It turns out that the former Vermont governor was quoted on Time.com as saying something eminently reasonable: "We have to take a different approach [to diplomacy]. We won't always have the strongest military." Some might consider this an alternative vision. I think it's just common sense. Dean's campaign manager, Joe Trippi, said all his candidate was saying was that Bush's foreign policy will ultimately leave the nation less safe in the war against terrorism by relying too heavily on military force at the expense of diplomacy.

But, my worry is that Dean's foreign-policy vision isn't unconventional enough. When I heard him speak a few months ago, he vowed he wouldn't touch the defense budget. If Dean wanted to lay out a credible and progressive security policy he could counter Kerry's attack by noting that the current US defense budget of $400 billion is larger than those of the next fifteen nations in the world combined. He could make the case that unless the Democrats confront the waste in Bush's defense budget (and his reckless tax cut), they will have no money for concrete gains in healthcare, education and the other domestic issues they claim to champion--even if they do win the White House or Congress.

So hell, why doesn't Dean make the case for spending five times more on weapons and the armed forces than the rest of the world combined? Or ten? We'll still have the strongest military for decades to come. Right now, the US has more people without healthcare than any other advanced industrial country. Why not make sensible cuts in the defense budget and let America start competing to be number one in education, employment, housing, literacy, life-expectancy and child health standards? Do the math: Cut one "upgraded" Abrams Tank and we have the money to enroll 1,100 underprivIeged children in (recently defunded) Head Start programs; Cut the Army Comanche Helicopter program and Navy Joint standoff weapons and we can build housing for 600,000 homeless families; Reduce the nuclear arsenal to 1,000 warheads--more than enough to destroy all our potential enemies--and cancel three cold war weapons programs, the F-2 fighter jet, the V-22 Osprey aircraft and the new attack submarine, and we can reduce all classes nationwide in the first, second and third grades to fifteen students total.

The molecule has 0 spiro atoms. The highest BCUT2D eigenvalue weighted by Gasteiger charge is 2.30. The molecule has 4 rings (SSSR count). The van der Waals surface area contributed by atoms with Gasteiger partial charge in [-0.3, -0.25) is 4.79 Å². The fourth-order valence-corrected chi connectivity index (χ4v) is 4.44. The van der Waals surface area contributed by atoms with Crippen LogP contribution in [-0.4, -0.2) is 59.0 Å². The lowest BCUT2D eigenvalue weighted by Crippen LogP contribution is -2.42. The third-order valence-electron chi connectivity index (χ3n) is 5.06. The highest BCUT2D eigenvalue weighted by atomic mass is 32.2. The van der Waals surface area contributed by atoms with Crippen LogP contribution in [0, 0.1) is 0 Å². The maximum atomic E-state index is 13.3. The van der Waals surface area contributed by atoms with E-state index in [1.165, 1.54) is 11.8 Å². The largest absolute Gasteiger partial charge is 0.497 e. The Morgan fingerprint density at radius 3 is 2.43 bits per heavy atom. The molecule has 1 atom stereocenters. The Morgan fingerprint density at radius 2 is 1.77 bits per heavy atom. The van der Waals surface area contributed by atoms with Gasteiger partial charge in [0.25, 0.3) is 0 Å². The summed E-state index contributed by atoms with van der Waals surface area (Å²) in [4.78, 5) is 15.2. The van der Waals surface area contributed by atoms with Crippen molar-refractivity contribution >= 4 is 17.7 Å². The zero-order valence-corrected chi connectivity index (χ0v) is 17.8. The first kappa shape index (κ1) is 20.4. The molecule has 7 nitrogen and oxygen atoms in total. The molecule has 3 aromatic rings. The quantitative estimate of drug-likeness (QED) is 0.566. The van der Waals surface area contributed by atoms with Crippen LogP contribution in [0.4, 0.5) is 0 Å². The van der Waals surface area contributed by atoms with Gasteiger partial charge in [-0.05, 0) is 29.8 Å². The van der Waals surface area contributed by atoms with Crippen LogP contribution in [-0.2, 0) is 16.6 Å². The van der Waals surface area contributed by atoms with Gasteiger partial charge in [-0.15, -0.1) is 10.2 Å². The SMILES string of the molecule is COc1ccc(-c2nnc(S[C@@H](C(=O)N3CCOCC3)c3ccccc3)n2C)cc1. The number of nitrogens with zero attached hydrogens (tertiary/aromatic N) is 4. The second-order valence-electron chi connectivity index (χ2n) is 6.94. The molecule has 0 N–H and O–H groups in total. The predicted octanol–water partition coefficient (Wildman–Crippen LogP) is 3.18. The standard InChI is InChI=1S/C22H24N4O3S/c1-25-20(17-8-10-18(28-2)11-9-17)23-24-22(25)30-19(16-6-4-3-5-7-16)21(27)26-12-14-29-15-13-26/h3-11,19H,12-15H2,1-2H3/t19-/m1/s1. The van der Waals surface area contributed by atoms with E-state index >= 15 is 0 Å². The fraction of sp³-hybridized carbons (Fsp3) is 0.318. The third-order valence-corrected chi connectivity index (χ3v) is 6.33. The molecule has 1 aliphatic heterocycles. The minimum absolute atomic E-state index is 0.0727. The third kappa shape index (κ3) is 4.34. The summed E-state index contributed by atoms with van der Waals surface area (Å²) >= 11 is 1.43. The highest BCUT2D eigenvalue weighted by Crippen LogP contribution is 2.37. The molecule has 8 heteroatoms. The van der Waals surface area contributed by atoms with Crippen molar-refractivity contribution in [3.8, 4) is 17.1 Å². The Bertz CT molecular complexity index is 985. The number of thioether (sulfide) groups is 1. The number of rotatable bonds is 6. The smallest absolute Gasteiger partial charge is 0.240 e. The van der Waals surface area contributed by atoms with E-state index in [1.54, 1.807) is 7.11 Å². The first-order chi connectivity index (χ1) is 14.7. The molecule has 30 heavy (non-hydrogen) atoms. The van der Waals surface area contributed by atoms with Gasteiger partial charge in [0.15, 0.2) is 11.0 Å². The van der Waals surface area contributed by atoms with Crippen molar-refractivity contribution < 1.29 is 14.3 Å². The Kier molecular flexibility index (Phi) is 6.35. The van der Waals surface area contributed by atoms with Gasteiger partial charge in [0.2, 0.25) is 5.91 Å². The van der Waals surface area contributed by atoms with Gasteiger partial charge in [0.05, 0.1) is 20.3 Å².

Yes, the Democrats need to counter the (wrongheaded) view that they are "softer" on defense than the Republicans. (Instead they continue to abet it by trying to punt in favor of domestic issues.) And there is a real opportunity--after Iraq--to lay out a credible alternative security policy that deals effectively with the dangers of a post-Sept. 11 world--from stateless terrorism to the spread of weapons of mass destruction. After all, it's becoming clearer that we may be the most powerful military might in world history, but preemptive war, unilerateralism and a $400 billion defense budget aren't creating a safer, secure, more democratic, or more prosperous planet.

Shouldn't presidential candidates show some boldness? The way to start is by being honest and saying that America can't continue to increase military spending and still deliver a credible domestic agenda for working Americans.

If Dean wants to look tough while talking common sense (and maybe securing Soros' potentially valuable support), he might take a page out of a true Republican war heroes' playbook? Listen to Dwight Eisenhower: "Every gun that is made, every warship launched, every rocket fired signifies, in the final sense, a theft from those who hunger and are not fed, those who are cold and are not clothed."